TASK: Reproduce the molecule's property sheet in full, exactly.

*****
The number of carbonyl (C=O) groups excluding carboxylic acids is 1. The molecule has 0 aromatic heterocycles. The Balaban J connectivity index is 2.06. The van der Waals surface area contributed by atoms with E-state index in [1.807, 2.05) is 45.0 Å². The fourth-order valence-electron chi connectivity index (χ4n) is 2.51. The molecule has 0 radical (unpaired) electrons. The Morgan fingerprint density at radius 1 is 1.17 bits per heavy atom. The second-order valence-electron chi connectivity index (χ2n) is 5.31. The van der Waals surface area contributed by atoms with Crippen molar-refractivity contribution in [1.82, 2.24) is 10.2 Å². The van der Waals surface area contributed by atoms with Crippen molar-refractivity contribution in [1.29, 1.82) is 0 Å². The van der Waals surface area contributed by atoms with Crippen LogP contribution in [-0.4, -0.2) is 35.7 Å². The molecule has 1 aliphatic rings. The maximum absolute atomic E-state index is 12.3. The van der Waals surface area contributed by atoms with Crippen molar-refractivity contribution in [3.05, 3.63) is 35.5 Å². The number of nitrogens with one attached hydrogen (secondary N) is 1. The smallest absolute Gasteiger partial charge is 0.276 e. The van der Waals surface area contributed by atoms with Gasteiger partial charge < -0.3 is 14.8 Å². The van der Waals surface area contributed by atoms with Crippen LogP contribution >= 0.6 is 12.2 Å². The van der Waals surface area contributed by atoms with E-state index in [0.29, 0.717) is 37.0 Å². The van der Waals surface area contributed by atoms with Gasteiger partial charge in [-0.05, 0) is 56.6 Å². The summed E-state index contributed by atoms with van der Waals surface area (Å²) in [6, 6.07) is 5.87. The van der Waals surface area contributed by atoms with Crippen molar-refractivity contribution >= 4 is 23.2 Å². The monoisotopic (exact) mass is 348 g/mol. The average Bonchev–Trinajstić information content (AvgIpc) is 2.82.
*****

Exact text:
The number of carbonyl (C=O) groups excluding carboxylic acids is 1. The molecule has 0 aromatic heterocycles. The Balaban J connectivity index is 2.06. The van der Waals surface area contributed by atoms with E-state index in [1.807, 2.05) is 45.0 Å². The fourth-order valence-electron chi connectivity index (χ4n) is 2.51. The molecule has 0 radical (unpaired) electrons. The Morgan fingerprint density at radius 1 is 1.17 bits per heavy atom. The second-order valence-electron chi connectivity index (χ2n) is 5.31. The van der Waals surface area contributed by atoms with Crippen molar-refractivity contribution in [1.82, 2.24) is 10.2 Å². The van der Waals surface area contributed by atoms with Crippen molar-refractivity contribution in [1.29, 1.82) is 0 Å². The van der Waals surface area contributed by atoms with Crippen LogP contribution in [-0.4, -0.2) is 35.7 Å². The molecule has 1 aliphatic rings. The maximum absolute atomic E-state index is 12.3. The van der Waals surface area contributed by atoms with Crippen molar-refractivity contribution in [3.05, 3.63) is 35.5 Å². The number of nitrogens with one attached hydrogen (secondary N) is 1. The smallest absolute Gasteiger partial charge is 0.276 e. The van der Waals surface area contributed by atoms with Gasteiger partial charge < -0.3 is 14.8 Å². The van der Waals surface area contributed by atoms with Crippen LogP contribution >= 0.6 is 12.2 Å². The van der Waals surface area contributed by atoms with E-state index in [0.29, 0.717) is 37.0 Å². The van der Waals surface area contributed by atoms with Gasteiger partial charge in [-0.05, 0) is 56.6 Å². The summed E-state index contributed by atoms with van der Waals surface area (Å²) in [6, 6.07) is 5.87. The van der Waals surface area contributed by atoms with Crippen molar-refractivity contribution >= 4 is 23.2 Å². The monoisotopic (exact) mass is 348 g/mol. The average Bonchev–Trinajstić information content (AvgIpc) is 2.82.